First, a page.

Repeated flooding across the country has prompted farmers to renew their plea for help from the Government.
It came as heavy rain fell on already saturated ground, bringing added misery for producers in areas which were deluged over Christmas.
The military were put on standby as Environment Secretary Liz Truss said Defra was taking ‘all possible steps’ to protect lives, homes and businesses.
But Sarah Chaplin-Brice, whose farm in Keswick was thrashed by Storm Desmond last month, said the Government’s response had been ‘pathetic’ and added she had no confidence in the Minister’s promise.
She blamed a lack of maintenance and management by the EA which she said contributed to last month’s horrific floods which killed some of her livestock and wiped out 1.5km of fencing and gates and 100m of dry stone walls.
“There is no designation between the field and the beck – it is all just gravel,” said Mrs Chaplin-Brice.
“The Environment Agency has a one size fits all blanket policy on watercourses but you can’t apply that country-wide.
“We need to look at individual areas and see what works best there, then let people who understand the land implement them.”
The NFU, which convened a meeting at Junction 36 in Kendal last week to discuss the impact of flooding on farm businesses, said it was vital BPS payments were paid quickly.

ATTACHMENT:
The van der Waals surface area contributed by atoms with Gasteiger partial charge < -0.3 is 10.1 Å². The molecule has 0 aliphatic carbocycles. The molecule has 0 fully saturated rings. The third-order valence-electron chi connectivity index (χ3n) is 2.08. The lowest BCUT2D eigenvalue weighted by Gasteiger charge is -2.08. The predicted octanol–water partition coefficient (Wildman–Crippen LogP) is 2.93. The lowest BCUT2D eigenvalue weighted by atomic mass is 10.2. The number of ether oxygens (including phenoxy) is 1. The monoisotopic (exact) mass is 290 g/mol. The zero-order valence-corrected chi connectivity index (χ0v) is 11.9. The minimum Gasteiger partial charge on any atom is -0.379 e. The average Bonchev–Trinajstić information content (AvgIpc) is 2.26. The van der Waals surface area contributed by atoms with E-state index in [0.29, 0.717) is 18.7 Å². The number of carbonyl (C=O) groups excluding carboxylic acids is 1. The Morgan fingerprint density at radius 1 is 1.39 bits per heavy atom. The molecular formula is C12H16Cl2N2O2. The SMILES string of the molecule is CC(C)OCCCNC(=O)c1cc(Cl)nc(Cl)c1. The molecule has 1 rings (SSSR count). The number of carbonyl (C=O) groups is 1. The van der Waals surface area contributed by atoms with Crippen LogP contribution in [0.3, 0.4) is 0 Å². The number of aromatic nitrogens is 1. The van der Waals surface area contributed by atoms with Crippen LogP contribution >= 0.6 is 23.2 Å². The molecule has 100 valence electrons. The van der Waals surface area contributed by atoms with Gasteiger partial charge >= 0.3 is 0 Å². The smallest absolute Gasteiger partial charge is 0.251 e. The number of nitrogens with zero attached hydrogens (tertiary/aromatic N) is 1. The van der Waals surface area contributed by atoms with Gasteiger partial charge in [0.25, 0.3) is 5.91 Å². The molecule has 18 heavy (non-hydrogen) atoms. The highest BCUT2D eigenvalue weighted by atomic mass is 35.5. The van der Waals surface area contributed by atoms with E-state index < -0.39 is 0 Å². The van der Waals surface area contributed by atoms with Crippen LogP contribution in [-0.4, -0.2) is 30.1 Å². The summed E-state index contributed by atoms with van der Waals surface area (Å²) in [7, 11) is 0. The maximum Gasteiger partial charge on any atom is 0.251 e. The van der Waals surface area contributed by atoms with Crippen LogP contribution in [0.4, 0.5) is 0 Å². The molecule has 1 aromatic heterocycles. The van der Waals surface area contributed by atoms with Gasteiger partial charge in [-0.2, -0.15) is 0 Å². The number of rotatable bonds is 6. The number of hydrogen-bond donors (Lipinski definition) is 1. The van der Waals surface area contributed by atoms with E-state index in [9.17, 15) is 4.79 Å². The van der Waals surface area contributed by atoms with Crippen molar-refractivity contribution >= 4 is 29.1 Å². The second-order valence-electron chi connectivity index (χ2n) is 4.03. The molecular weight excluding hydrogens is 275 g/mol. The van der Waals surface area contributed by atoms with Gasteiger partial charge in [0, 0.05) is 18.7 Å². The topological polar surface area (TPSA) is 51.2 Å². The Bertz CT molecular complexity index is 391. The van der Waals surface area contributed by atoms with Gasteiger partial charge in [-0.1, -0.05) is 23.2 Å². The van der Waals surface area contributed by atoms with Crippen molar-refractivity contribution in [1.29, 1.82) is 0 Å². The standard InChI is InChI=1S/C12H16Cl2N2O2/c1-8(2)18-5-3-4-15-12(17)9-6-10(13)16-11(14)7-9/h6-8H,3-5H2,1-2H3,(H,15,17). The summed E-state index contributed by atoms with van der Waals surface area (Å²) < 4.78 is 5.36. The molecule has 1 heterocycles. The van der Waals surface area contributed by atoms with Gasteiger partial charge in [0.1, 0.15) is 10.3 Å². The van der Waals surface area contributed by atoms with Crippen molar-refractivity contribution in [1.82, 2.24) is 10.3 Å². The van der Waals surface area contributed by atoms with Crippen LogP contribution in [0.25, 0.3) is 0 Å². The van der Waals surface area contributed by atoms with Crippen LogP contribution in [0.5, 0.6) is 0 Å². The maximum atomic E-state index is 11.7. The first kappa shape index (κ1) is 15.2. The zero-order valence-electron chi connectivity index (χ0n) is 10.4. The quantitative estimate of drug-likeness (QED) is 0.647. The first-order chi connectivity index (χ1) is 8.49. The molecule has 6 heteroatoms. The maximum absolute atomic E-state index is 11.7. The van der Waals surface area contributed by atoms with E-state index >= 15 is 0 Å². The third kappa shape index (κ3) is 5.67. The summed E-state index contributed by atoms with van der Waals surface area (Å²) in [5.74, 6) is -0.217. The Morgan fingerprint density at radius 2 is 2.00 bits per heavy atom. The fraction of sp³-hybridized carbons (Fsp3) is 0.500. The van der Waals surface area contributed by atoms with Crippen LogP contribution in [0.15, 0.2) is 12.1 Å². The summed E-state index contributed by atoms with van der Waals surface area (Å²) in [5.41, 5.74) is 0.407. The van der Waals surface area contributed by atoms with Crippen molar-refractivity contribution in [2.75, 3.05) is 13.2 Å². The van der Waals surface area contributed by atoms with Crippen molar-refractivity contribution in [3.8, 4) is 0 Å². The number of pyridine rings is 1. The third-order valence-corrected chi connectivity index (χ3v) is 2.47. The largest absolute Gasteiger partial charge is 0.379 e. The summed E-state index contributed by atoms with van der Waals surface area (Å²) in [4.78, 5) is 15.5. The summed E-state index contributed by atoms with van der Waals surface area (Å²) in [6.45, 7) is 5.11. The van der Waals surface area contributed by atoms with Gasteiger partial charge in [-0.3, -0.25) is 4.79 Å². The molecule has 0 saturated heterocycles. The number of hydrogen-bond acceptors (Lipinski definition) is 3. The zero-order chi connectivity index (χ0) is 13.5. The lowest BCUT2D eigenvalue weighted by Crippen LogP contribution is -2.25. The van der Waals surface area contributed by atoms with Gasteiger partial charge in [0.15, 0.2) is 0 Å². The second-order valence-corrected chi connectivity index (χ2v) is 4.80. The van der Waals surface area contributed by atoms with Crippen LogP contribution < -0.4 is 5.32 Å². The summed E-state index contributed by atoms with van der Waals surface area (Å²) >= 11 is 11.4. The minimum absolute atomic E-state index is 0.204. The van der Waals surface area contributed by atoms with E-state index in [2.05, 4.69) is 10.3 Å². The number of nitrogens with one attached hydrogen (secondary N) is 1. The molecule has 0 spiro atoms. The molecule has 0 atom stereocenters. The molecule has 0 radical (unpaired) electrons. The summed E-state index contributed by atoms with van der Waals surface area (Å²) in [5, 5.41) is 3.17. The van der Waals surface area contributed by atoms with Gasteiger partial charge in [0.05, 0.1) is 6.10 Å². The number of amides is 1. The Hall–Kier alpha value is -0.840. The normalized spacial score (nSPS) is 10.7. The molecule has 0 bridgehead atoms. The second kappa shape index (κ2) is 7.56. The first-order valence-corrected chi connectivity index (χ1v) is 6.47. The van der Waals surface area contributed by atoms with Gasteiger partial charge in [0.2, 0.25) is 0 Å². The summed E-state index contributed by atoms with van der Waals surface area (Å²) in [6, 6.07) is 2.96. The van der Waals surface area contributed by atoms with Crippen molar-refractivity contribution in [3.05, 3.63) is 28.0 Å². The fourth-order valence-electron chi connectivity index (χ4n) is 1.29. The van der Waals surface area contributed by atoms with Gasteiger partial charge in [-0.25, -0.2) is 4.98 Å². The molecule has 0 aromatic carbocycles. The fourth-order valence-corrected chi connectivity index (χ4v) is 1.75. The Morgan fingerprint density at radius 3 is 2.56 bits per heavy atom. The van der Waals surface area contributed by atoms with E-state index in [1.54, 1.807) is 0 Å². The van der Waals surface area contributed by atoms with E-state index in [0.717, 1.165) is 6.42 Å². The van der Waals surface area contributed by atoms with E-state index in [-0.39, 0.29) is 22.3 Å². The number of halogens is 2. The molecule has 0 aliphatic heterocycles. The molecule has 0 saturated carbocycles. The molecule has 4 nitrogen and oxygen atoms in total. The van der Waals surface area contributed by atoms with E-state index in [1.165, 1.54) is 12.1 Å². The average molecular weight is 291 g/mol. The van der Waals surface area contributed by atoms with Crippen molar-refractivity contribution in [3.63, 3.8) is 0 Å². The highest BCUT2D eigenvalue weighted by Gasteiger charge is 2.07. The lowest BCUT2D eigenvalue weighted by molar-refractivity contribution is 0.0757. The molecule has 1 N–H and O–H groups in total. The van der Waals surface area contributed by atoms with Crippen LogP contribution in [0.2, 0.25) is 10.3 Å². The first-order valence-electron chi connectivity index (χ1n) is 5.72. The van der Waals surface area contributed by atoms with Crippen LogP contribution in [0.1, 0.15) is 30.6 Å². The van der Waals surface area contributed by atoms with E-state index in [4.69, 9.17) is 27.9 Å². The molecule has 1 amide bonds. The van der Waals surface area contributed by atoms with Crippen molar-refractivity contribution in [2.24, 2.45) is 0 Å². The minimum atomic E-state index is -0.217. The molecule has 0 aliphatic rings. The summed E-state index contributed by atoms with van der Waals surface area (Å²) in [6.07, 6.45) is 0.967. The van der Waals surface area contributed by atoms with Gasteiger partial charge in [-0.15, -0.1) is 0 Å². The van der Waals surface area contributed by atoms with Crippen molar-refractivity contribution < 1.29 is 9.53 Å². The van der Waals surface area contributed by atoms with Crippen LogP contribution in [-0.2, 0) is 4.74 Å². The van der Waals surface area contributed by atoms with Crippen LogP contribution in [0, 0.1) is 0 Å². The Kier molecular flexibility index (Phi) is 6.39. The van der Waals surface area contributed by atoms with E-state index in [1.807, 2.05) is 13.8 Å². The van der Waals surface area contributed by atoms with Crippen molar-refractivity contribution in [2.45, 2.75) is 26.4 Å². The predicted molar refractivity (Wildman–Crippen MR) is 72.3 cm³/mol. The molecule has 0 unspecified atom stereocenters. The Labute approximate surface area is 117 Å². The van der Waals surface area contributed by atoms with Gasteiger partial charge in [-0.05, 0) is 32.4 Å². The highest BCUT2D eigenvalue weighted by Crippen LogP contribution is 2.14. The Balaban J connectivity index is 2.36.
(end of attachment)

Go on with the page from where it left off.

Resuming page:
NFU environment policy adviser Martin Rogers said: “With farm buildings, equipment, tracks, boundaries and land in need of repair, stricken farm businesses need access to their BPS payments as quickly as possible.
"Cash flow problems are arising because although farmers can get agreement for eligible items from the Farming Recovery Fund (FRF) they have to pay these costs up front before they can claim the grant.
“FRF applications are being processed effectively so far but BPS payments need to be made so that farmers have the cash flow to be able to carry out the necessary recovery work. “
In some cases the damage caused to some farms by storms Desmond and Eva has exceeded the sum of £20,000 offered under the Farming Recovery Fund.
Mr Rogers added: “Where land is still inundated with water it is likely the impacts of the flooding will be longer lasting, and we welcome government agencies’ continued pragmatic approach to undertaking inspections.
“Maintenance to pumps and other assets must continue to maximise the rate of water removal from land.
“Special consultation is required before decisions are made on the future funding mechanism for natural flood management. Pillar two may not be suitable for some options, especially for longer term or more bespoke flood management schemes. A distinction needs to be made between those schemes which provide flood water storage and those which reduce flood risk.”